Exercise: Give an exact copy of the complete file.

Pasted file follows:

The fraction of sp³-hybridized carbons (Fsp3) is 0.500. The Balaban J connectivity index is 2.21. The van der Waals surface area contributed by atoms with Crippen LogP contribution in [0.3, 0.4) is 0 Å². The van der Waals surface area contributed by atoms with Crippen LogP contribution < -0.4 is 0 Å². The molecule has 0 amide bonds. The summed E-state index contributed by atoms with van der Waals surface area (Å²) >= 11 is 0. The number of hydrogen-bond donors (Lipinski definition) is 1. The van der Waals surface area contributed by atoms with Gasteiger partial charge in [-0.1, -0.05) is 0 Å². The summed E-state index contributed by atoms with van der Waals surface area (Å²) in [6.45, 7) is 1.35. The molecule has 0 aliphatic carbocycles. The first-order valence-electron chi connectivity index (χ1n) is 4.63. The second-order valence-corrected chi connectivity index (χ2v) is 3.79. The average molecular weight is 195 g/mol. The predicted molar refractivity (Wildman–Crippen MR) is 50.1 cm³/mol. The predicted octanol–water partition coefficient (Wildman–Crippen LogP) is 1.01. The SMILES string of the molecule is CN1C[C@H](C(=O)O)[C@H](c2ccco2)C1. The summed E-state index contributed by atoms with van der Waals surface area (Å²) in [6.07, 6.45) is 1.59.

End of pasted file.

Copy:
The fraction of sp³-hybridized carbons (Fsp3) is 0.500. The Balaban J connectivity index is 2.21. The van der Waals surface area contributed by atoms with Crippen LogP contribution in [0.3, 0.4) is 0 Å². The van der Waals surface area contributed by atoms with Crippen LogP contribution < -0.4 is 0 Å². The molecule has 0 amide bonds. The summed E-state index contributed by atoms with van der Waals surface area (Å²) >= 11 is 0. The number of hydrogen-bond donors (Lipinski definition) is 1. The van der Waals surface area contributed by atoms with Gasteiger partial charge in [-0.1, -0.05) is 0 Å². The summed E-state index contributed by atoms with van der Waals surface area (Å²) in [6.45, 7) is 1.35. The molecule has 0 aliphatic carbocycles. The first-order valence-electron chi connectivity index (χ1n) is 4.63. The second-order valence-corrected chi connectivity index (χ2v) is 3.79. The average molecular weight is 195 g/mol. The predicted molar refractivity (Wildman–Crippen MR) is 50.1 cm³/mol. The predicted octanol–water partition coefficient (Wildman–Crippen LogP) is 1.01. The SMILES string of the molecule is CN1C[C@H](C(=O)O)[C@H](c2ccco2)C1. The summed E-state index contributed by atoms with van der Waals surface area (Å²) in [6.07, 6.45) is 1.59.